People don’t take to the streets to protest or riot if there is an easier and less dangerous way to get their message across. Riots are a sign that the people feel like they have nothing left to lose. They are desperation in action.
It is therefore rather telling that the people in the townships surrounding Johannesburg elected to embark on riots last year to make themselves heard. But why didn’t they simply elect leaders from the Democratic Alliance in last year’s local elections? The answer to this is probably very complicated, but the facts lend themselves to two interpretations: the poor feel like the ANC is their only shot at a decent life, and the ANC is taking them from granted because of this.
The ANC has always claimed to be a pro-poor party, and most of its policies are slanted in that direction. The ANC-led government has built houses for an estimated 5-million people. The government supports about 15-million people through an elaborate system of grants. The school fees for a year in government schools located in the poorest parts of the country are less than what it would cost three people to go see a blockbuster film at a theatre. And the government is now setting up the national health insurance scheme. From a policy perspective, the ANC can effectively argue that it is pro-poor.
But what about service delivery? This is where the party’s reputation falls flat. The government’s track record on this aspect of governance is very bad, especially at the local government level. Any attempts by anyone to address this are half-arsed and insincere. It creates the impression that the ANC doesn’t appreciate the immediacy of the social problems that some of these people face. It’s more important for the party to fulfil political imperatives such as representivity than it is to have efficient and caring service delivery. And when it becomes too much, the people riot.
This is the space that Malema was allowed to occupy. He used the anger of the poor as fuel for his own political ambitions.
The ANC’s national executive committee made it pretty clear via the national disciplinary committee and the national disciplinary committee of appeals that they don’t want a Malema-like figure in the party. But another one will surely rise if the space where Malema once played is not closed. It’s the execution that is going to be close to impossible.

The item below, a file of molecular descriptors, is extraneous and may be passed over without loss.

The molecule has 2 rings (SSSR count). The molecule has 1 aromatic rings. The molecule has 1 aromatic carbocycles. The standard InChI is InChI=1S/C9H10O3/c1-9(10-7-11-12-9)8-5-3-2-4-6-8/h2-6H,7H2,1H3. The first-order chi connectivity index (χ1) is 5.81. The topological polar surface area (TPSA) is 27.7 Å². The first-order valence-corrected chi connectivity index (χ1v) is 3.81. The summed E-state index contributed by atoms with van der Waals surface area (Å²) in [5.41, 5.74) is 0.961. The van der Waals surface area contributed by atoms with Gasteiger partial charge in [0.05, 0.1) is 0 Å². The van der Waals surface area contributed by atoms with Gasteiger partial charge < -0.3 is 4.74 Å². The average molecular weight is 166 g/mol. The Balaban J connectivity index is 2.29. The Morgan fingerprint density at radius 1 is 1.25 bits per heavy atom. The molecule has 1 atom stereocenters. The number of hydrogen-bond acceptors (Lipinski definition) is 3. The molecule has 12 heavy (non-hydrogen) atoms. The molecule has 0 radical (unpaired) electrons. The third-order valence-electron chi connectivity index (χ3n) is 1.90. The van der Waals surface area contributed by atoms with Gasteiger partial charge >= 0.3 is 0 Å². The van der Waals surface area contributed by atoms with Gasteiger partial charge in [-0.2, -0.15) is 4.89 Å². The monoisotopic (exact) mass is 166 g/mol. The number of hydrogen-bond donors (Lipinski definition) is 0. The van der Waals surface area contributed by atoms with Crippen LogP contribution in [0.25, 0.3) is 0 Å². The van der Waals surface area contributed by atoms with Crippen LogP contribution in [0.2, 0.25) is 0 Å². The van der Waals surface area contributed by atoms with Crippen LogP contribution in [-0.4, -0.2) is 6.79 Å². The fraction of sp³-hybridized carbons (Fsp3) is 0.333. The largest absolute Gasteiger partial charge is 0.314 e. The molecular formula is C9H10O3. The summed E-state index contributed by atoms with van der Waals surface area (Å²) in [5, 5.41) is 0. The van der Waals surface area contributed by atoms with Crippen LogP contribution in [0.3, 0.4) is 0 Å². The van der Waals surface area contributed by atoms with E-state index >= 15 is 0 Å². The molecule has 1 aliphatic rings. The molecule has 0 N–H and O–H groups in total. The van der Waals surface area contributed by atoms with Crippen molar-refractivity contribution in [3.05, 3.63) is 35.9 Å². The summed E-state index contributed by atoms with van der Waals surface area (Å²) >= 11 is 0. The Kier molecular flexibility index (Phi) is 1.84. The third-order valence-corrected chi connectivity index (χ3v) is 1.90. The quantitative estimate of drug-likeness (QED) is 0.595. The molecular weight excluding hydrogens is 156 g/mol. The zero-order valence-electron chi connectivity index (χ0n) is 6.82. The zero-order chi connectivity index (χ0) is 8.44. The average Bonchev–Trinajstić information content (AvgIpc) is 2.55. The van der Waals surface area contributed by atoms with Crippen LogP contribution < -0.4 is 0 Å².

Firstly, the upper crust of the ANC needs to be much more accessible to the people on the ground. If you want to affect ANC policy, the way to do that now is to join the ANC, and attend regular branch meetings, where your voice will literally be one of a million. If you’re smart, you’ll move up the party hierarchy. Someday you may even be a provincial chairman or even an NEC member. Then you’re probably close enough to be able to confidently whisper in the ear of the party president or secretary-general. The ANC doesn’t give the impression that an ordinary branch member can just pick up the phone and speak to Zuma or Gwede Mantashe.
Secondly, service delivery has to work. It needn’t necessarily speed up, but it certainly has to be done right. This does mean sacking a lot of provincial and local government workers for being incompetent. This is the only way to stop frustrated people from thinking: “Hmmm, maybe this nationalisation thing isn’t such a bad idea after all. Screw the economy; it is doing nothing for me as it is”.
Lastly, the party really needs to rethink its stance on the so-called generational mix problem. It boggles the mind how, in a country with a young population, the ruling party is run exclusively by old people. Even at provincial and local government level. This can’t be. I’ve said before that the ANCYL cut-off age is far too high, and it is doing a brilliant job of breeding a bevy of frustrated and ambitious young people.
The NEC is going to pat itself on the back for getting rid of Malema. But he, or someone like him, will be back unless they fix the root causes. Unfortunately the party’s appetite for unpopular political decisions is non-existent. DM